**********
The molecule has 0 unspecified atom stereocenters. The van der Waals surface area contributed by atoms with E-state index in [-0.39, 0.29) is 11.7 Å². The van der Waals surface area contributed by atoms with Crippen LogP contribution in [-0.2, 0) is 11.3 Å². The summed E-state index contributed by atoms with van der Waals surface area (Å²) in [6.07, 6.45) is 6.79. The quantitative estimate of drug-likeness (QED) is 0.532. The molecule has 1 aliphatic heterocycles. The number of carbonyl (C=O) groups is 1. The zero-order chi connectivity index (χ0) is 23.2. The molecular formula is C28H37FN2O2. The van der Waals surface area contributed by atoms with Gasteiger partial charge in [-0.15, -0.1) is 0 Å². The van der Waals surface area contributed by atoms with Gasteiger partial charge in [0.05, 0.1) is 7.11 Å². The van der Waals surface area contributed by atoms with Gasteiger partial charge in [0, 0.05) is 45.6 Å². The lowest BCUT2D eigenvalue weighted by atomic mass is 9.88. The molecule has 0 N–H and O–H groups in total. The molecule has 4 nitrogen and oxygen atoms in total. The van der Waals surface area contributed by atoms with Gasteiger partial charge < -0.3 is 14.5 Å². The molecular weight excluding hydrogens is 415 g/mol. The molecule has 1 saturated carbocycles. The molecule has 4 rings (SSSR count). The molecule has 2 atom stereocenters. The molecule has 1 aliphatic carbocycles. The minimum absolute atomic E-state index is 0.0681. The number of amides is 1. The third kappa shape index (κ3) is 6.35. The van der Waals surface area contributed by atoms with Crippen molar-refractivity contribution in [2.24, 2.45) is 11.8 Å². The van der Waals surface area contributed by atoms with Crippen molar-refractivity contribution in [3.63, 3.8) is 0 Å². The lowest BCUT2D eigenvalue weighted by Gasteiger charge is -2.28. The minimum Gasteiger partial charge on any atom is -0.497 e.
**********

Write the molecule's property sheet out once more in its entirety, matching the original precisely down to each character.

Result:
The molecule has 0 unspecified atom stereocenters. The van der Waals surface area contributed by atoms with E-state index in [-0.39, 0.29) is 11.7 Å². The van der Waals surface area contributed by atoms with Crippen LogP contribution in [-0.2, 0) is 11.3 Å². The summed E-state index contributed by atoms with van der Waals surface area (Å²) in [6.07, 6.45) is 6.79. The quantitative estimate of drug-likeness (QED) is 0.532. The molecule has 1 aliphatic heterocycles. The number of carbonyl (C=O) groups is 1. The zero-order chi connectivity index (χ0) is 23.2. The molecular formula is C28H37FN2O2. The van der Waals surface area contributed by atoms with Gasteiger partial charge in [-0.15, -0.1) is 0 Å². The van der Waals surface area contributed by atoms with Gasteiger partial charge in [0.05, 0.1) is 7.11 Å². The van der Waals surface area contributed by atoms with Gasteiger partial charge in [0, 0.05) is 45.6 Å². The lowest BCUT2D eigenvalue weighted by atomic mass is 9.88. The molecule has 0 N–H and O–H groups in total. The molecule has 4 nitrogen and oxygen atoms in total. The van der Waals surface area contributed by atoms with Gasteiger partial charge < -0.3 is 14.5 Å². The molecular weight excluding hydrogens is 415 g/mol. The molecule has 1 saturated carbocycles. The molecule has 4 rings (SSSR count). The molecule has 2 atom stereocenters. The molecule has 1 aliphatic carbocycles. The minimum absolute atomic E-state index is 0.0681. The number of amides is 1. The third kappa shape index (κ3) is 6.35. The van der Waals surface area contributed by atoms with Crippen molar-refractivity contribution in [2.24, 2.45) is 11.8 Å². The van der Waals surface area contributed by atoms with Crippen molar-refractivity contribution in [3.63, 3.8) is 0 Å². The lowest BCUT2D eigenvalue weighted by Gasteiger charge is -2.28. The minimum Gasteiger partial charge on any atom is -0.497 e.